Markham Shaw Pyle




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Markham Shaw Pyle

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About this author

Markham Shaw Pyle was born in Houston, Texas, in 1962. A sixth-generation Texan and twelfth-generation Southerner, he holds his undergraduate and law degrees from Washington & Lee. A longtime leading reviewer, during its glory days, at epinions.com, he is primarily a military historian, although cultural, political, and diplomatic history has been known to creep in. Mr. Pyle is a partner in the Bapton Books imprint, and a past or current member of, inter alia, the Organization of American Historians; the Society for Military History; the Southern Historical Association; the Southwestern Social Science Association; the Southwestern Historical Association; the Southwestern Political Science Association; the Virginia Historical Society; an...more


And as for publishers, well….

It’s been an interesting year (in the apocryphal-Chinese-curse sense of “interesting,” sometimes) for me, and at Bapton Books. In addition to our longstanding nursing of a biography and a history from two Shy Woodland Creatures, I mean authors, we have also been in negotiations for a novel and a set of ghostly short stories. The former is going to do everything Aris... Read more of this blog post »
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Published on February 03, 2014 09:26 • 35 views • Tags: imagination, publishing, the-writing-life, writing
Average rating: 4.96 · 28 ratings · 8 reviews · 9 distinct works · Similar authors
The Bapton Books Sampler: a...
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5.0 of 5 stars 5.00 avg rating — 4 ratings — published 2012
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"Fools, Drunks, and the Uni...
5.0 of 5 stars 5.00 avg rating — 4 ratings — published 2011 — 3 editions
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The Transatlantic Disputati...
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5.0 of 5 stars 5.00 avg rating — 3 ratings — published 2011
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Benevolent Designs: The Cou...
5.0 of 5 stars 5.00 avg rating — 1 rating — published 2013 — 3 editions
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'37: The Year of Portent
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0.0 of 5 stars 0.00 avg rating — 0 ratings — published 2012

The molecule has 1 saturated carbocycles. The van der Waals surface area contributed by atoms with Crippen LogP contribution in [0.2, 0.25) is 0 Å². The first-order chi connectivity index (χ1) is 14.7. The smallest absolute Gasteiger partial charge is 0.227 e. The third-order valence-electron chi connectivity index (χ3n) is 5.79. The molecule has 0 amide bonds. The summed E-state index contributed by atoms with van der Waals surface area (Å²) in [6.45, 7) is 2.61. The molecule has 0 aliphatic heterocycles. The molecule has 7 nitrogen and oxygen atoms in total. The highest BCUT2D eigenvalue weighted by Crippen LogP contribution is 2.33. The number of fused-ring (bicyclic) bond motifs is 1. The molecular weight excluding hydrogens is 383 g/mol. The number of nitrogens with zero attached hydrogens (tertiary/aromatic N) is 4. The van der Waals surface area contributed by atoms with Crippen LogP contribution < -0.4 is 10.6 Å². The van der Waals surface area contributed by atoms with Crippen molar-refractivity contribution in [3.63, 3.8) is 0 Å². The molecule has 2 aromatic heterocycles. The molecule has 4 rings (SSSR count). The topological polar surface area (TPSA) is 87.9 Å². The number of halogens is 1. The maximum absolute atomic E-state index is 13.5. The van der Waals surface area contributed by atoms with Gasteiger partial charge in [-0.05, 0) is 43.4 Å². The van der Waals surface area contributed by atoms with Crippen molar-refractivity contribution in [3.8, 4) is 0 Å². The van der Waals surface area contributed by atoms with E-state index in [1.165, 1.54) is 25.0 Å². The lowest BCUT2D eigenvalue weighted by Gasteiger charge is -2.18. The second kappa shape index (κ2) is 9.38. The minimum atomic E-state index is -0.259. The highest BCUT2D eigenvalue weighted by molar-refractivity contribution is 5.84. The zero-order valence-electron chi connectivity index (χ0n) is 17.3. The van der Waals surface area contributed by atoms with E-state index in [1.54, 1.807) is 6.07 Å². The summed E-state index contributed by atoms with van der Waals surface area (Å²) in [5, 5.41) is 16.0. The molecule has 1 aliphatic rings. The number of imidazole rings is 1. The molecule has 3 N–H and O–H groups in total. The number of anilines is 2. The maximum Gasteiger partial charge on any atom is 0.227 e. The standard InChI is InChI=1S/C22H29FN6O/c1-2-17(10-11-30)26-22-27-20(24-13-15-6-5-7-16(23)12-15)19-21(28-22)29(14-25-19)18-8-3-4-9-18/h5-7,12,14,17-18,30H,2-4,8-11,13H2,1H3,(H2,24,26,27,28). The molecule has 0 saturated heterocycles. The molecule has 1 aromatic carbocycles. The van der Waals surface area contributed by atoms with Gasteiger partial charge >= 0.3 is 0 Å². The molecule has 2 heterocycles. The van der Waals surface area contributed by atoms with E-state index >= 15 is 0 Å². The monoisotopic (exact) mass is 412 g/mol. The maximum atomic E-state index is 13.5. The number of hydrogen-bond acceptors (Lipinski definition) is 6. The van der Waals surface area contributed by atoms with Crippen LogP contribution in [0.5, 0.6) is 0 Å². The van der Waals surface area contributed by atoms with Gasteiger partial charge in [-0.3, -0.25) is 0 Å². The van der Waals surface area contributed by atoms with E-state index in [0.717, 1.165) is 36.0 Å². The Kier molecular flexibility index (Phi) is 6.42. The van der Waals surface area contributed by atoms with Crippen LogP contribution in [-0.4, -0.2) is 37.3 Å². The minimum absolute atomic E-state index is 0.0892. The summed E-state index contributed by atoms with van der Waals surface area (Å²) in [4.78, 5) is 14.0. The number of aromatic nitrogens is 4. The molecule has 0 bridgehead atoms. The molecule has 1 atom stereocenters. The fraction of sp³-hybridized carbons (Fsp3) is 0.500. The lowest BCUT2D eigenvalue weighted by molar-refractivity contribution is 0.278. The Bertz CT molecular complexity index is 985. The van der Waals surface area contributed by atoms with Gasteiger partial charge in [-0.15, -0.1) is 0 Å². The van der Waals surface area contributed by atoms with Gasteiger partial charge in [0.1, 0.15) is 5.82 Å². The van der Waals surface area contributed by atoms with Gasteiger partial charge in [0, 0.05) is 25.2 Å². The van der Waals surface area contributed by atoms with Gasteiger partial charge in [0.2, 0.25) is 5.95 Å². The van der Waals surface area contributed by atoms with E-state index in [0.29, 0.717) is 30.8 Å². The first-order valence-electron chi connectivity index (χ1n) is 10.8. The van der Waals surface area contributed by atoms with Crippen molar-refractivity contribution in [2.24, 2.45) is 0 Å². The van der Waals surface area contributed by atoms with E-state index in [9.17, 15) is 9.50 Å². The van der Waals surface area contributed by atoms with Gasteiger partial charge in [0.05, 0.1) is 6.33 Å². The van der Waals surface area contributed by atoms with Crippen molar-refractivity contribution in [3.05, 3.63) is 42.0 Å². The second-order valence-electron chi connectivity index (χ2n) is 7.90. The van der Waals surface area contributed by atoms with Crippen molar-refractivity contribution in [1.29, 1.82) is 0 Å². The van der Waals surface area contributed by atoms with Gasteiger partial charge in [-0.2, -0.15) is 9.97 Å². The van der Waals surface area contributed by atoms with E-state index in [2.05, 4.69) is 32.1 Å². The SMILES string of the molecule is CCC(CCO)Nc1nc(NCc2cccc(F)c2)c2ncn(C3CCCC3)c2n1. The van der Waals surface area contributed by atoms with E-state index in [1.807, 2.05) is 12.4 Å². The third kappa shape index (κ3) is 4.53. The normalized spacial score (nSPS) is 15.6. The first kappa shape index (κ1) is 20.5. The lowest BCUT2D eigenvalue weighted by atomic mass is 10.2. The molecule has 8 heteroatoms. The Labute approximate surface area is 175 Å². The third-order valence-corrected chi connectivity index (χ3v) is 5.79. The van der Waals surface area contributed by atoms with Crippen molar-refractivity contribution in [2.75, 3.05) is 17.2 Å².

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The Annotated Wind in the W...
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3.95 of 5 stars 3.95 avg rating — 92,292 ratings — published 1908 — 708 editions
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The Complete Mowgli Stories...
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5.0 of 5 stars 5.00 avg rating — 4 ratings — published 2011 — 2 editions
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When That Great Ship Went D...
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5.0 of 5 stars 5.00 avg rating — 4 ratings — published 2012 — 2 editions
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Claymore: a story of Texas
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5.0 of 5 stars 5.00 avg rating — 3 ratings — published 2012
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Markham Shaw Pyle wrote a new blog post
And as for publishers, well….

It’s been an interesting year (in the apocryphal-Chinese-curse sense of “interesting,” sometimes) for me, and at Bapto... Read more of this blog post »
Markham Pyle rated a book 5 of 5 stars
When That Great Ship Went Down by G.M.W. Wemyss
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Cross and Poppy by GMW Wemyss
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I was privileged to watch this book - Cross and Poppy - being created, and it knocked my socks off from the start. If you can imagine putting Anthony Trollope, George MacDonald Fraser, P. G. Wodehouse, Barbara Pym, Dorothy L. Sayers, and Miss Read in...more